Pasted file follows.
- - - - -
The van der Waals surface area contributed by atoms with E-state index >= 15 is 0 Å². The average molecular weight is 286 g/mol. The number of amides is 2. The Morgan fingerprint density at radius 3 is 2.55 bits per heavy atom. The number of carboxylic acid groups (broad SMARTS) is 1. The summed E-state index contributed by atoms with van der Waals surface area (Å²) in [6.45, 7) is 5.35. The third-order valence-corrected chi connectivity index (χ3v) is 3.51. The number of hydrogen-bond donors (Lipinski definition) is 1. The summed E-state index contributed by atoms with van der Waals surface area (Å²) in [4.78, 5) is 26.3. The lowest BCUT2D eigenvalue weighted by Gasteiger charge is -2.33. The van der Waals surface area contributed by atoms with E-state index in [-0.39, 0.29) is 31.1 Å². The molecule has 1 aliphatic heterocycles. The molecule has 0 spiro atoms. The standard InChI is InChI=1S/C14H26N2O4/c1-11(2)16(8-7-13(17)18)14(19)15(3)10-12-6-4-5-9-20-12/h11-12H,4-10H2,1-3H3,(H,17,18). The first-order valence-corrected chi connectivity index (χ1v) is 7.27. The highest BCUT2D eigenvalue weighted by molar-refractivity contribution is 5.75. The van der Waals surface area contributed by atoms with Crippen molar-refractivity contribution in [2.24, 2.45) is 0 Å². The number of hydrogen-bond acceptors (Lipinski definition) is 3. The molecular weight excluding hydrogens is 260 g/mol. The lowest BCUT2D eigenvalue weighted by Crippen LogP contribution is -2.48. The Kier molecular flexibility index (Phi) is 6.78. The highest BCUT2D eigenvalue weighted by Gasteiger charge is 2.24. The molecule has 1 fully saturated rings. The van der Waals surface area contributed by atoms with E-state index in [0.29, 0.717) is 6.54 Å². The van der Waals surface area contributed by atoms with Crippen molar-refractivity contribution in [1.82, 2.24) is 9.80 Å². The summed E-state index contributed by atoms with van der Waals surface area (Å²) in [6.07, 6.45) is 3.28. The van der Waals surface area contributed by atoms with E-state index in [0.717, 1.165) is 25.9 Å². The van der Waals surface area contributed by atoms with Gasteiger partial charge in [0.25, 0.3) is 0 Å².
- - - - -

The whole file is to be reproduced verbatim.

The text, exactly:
The van der Waals surface area contributed by atoms with E-state index >= 15 is 0 Å². The average molecular weight is 286 g/mol. The number of amides is 2. The Morgan fingerprint density at radius 3 is 2.55 bits per heavy atom. The number of carboxylic acid groups (broad SMARTS) is 1. The summed E-state index contributed by atoms with van der Waals surface area (Å²) in [6.45, 7) is 5.35. The third-order valence-corrected chi connectivity index (χ3v) is 3.51. The number of hydrogen-bond donors (Lipinski definition) is 1. The summed E-state index contributed by atoms with van der Waals surface area (Å²) in [4.78, 5) is 26.3. The lowest BCUT2D eigenvalue weighted by Gasteiger charge is -2.33. The van der Waals surface area contributed by atoms with E-state index in [-0.39, 0.29) is 31.1 Å². The molecule has 1 aliphatic heterocycles. The molecule has 0 spiro atoms. The standard InChI is InChI=1S/C14H26N2O4/c1-11(2)16(8-7-13(17)18)14(19)15(3)10-12-6-4-5-9-20-12/h11-12H,4-10H2,1-3H3,(H,17,18). The first-order valence-corrected chi connectivity index (χ1v) is 7.27. The highest BCUT2D eigenvalue weighted by molar-refractivity contribution is 5.75. The van der Waals surface area contributed by atoms with Crippen molar-refractivity contribution in [2.24, 2.45) is 0 Å². The number of hydrogen-bond acceptors (Lipinski definition) is 3. The molecular weight excluding hydrogens is 260 g/mol. The lowest BCUT2D eigenvalue weighted by Crippen LogP contribution is -2.48. The Kier molecular flexibility index (Phi) is 6.78. The highest BCUT2D eigenvalue weighted by Gasteiger charge is 2.24. The molecule has 1 fully saturated rings. The van der Waals surface area contributed by atoms with E-state index in [0.29, 0.717) is 6.54 Å². The van der Waals surface area contributed by atoms with Crippen molar-refractivity contribution in [1.82, 2.24) is 9.80 Å². The summed E-state index contributed by atoms with van der Waals surface area (Å²) in [6.07, 6.45) is 3.28. The van der Waals surface area contributed by atoms with E-state index in [0.717, 1.165) is 25.9 Å². The van der Waals surface area contributed by atoms with Gasteiger partial charge in [0.25, 0.3) is 0 Å².